It has been suggested that positron emission tomographycomputed tomography may be used in the future. Liver steatosis in NAFLD patients is independently associated with elevated liver enzymes, increased visceral adipose tissue volume, and decreased myocardial fluorodeoxyglucose-positron emission (FDG) uptake, but not with hepatic FDG uptake [73]. These properties could allow the clinical use of positron emission tomography—computed tomography for liver fat mass quantification in the future.

STEATOSIS QUANTIFICATION USING MRI

MRI signals are obtained from protons belonging to water and fat molecules, making it a good method for quantifying fat in the liver.
Proton magnetic resonance spectroscopy has been shown to be a safe and non-invasive method of quantifying liver fat content that correlates well with liver biopsy [74-78], and can detect fat depositions as little as 2% [79]. However, it has not been widely adopted in general clinical practice, partly, due to specific software requirements [80].
Subsequently, MRI-PDFF was introduced, which is a technique that allows the assessment of the amount of fat in the entire liver or in arbitrary regions of interest, even in small amounts [81,82]. Recently, studies have used MRI-PDFF instead of liver biopsy as a reference standard [50-60,63,78-83]. It has been reported that MRI-PDFF measurements correlate strongly with histological liver fattening [84,85]. In a comparison of pathological findings, the AUROC had an extremely high diagnostic accuracy of 0.99 for predicting hepatic steatosis by MRI-PDFF, which was much higher than that of CAP (AUROC 0.85) [86].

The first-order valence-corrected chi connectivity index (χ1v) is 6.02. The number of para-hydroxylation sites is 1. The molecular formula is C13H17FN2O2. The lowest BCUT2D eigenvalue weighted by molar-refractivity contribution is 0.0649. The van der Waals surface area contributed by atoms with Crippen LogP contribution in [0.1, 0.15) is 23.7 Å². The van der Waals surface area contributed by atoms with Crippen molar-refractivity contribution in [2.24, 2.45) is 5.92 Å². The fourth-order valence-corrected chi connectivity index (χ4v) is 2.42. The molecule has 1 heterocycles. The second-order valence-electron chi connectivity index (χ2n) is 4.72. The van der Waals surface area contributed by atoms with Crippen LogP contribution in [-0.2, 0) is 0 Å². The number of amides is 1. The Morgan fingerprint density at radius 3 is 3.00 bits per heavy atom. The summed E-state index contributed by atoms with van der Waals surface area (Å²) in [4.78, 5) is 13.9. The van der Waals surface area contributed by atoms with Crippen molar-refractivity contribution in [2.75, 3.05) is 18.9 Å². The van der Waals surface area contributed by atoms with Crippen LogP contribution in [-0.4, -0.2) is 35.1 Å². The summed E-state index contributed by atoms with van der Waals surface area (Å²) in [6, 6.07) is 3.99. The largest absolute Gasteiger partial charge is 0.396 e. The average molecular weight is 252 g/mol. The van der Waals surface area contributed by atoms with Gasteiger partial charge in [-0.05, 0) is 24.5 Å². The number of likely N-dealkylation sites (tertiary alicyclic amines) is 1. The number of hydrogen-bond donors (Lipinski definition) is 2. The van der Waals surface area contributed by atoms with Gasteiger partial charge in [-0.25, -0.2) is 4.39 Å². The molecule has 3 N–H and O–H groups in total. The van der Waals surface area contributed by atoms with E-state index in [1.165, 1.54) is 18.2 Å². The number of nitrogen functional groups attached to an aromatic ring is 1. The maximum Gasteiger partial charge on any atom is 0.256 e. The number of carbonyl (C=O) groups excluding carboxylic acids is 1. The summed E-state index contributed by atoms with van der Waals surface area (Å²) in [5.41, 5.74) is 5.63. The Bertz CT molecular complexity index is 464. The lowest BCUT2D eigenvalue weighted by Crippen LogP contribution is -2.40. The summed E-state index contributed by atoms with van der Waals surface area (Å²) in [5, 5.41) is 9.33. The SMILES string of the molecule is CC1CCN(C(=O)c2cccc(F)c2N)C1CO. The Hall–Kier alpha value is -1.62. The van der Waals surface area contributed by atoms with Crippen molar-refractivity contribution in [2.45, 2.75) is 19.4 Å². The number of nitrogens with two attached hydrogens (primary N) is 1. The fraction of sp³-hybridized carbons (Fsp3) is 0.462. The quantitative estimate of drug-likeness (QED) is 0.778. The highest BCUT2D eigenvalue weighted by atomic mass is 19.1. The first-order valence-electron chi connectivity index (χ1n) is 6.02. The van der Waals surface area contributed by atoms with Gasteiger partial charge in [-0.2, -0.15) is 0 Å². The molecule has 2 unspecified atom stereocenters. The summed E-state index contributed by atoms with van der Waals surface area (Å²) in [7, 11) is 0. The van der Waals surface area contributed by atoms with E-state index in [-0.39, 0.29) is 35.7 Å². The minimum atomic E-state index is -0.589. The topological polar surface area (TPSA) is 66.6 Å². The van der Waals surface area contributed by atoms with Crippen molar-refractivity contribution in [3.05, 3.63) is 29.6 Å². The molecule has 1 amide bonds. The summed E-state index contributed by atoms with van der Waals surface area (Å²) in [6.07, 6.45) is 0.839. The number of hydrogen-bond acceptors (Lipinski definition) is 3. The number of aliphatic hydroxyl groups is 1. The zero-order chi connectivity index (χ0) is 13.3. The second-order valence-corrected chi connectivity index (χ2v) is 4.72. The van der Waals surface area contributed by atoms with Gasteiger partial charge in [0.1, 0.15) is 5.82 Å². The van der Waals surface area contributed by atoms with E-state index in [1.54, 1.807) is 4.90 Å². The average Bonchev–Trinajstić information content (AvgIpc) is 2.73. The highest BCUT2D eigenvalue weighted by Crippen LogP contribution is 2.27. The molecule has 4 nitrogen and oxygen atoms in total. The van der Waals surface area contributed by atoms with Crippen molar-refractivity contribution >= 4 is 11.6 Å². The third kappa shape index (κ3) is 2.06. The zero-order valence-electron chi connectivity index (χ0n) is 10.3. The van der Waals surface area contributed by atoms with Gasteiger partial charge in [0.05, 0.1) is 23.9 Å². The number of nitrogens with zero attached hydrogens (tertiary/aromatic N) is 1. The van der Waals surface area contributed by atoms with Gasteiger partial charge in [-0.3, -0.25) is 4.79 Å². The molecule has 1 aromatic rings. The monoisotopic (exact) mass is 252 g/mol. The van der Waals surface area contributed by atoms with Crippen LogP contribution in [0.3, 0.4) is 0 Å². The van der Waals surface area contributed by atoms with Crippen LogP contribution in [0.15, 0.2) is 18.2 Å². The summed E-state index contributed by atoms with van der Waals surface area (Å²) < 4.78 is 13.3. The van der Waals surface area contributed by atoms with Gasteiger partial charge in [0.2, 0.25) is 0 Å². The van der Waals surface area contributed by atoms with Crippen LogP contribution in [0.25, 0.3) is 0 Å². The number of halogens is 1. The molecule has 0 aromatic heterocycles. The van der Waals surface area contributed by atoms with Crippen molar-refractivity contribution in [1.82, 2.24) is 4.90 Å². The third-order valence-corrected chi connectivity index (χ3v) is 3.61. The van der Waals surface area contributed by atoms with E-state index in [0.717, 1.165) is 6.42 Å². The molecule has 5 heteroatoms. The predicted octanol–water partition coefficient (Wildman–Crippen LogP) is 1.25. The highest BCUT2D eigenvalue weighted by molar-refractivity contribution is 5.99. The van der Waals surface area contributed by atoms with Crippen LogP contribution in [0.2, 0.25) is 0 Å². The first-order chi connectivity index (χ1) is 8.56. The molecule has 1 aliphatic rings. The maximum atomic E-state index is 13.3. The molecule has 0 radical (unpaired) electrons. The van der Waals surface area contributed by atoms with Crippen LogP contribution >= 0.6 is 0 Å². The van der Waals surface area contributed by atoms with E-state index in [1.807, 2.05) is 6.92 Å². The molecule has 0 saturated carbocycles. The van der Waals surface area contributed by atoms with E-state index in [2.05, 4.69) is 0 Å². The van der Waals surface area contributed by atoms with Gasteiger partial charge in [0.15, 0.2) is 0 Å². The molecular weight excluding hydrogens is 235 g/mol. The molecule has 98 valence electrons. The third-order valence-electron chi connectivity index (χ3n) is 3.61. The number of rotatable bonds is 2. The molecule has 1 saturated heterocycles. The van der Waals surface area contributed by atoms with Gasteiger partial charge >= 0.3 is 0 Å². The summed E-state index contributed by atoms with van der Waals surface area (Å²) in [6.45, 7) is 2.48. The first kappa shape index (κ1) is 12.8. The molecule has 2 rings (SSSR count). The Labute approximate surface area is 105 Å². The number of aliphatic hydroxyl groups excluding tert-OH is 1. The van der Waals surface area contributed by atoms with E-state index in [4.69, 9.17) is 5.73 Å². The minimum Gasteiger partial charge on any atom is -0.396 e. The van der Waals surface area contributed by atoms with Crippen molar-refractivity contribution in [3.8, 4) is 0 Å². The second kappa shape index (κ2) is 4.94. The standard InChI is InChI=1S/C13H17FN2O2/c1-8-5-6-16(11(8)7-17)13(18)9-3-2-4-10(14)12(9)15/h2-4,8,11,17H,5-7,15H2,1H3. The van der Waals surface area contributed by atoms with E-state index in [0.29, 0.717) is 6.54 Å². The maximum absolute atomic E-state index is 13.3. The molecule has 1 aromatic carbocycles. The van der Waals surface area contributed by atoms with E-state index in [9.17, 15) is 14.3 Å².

The AASLD [8], KASL [43], and Japanese guidelines [16,17] also emphasize the usefulness of MRI-PDFF. In addition to quantifying liver steatosis in clinical practice, recent clinical trials on NAFLD have examined histological evaluation, MRI-PDFF, and CAP reduction rates to investigate whether liver steatosis improves before and after investigational drug treatment [87]. According to a recent review on quantitative liver steatosis assessment, MRI-PDFF should be used as a non-invasive reference standard in diagnostic studies [46].

APPLICATION OF ARTIFICIAL INTELLIGENCE IN THE MEASUREMENT OF LIVER STEATOSIS

In recent years, artificial intelligence (AI) has been utilized in many fields. AI software tries to reproduce human logical thinking on a computer. With the development of deep learning technology, AI can autonomously learn and construct decision criteria from given data. The fields of pathology and imaging evaluation have a high affinity to AI which has enabled remarkable technological developments for clinical applications.
The advantages of AI are that it continuously provides stable results as it does not suffer from the exhaustion that occurs in humans, and that it prevents inter- and intra-observer variability. It has been reported that AI technology minimizes inter-observer variability in histological assessments [88,89]. Among other things, AI technology has the potential for the objective assessment of ballooning, which is a hallmark in the evaluation of NAFLD steatosis [90].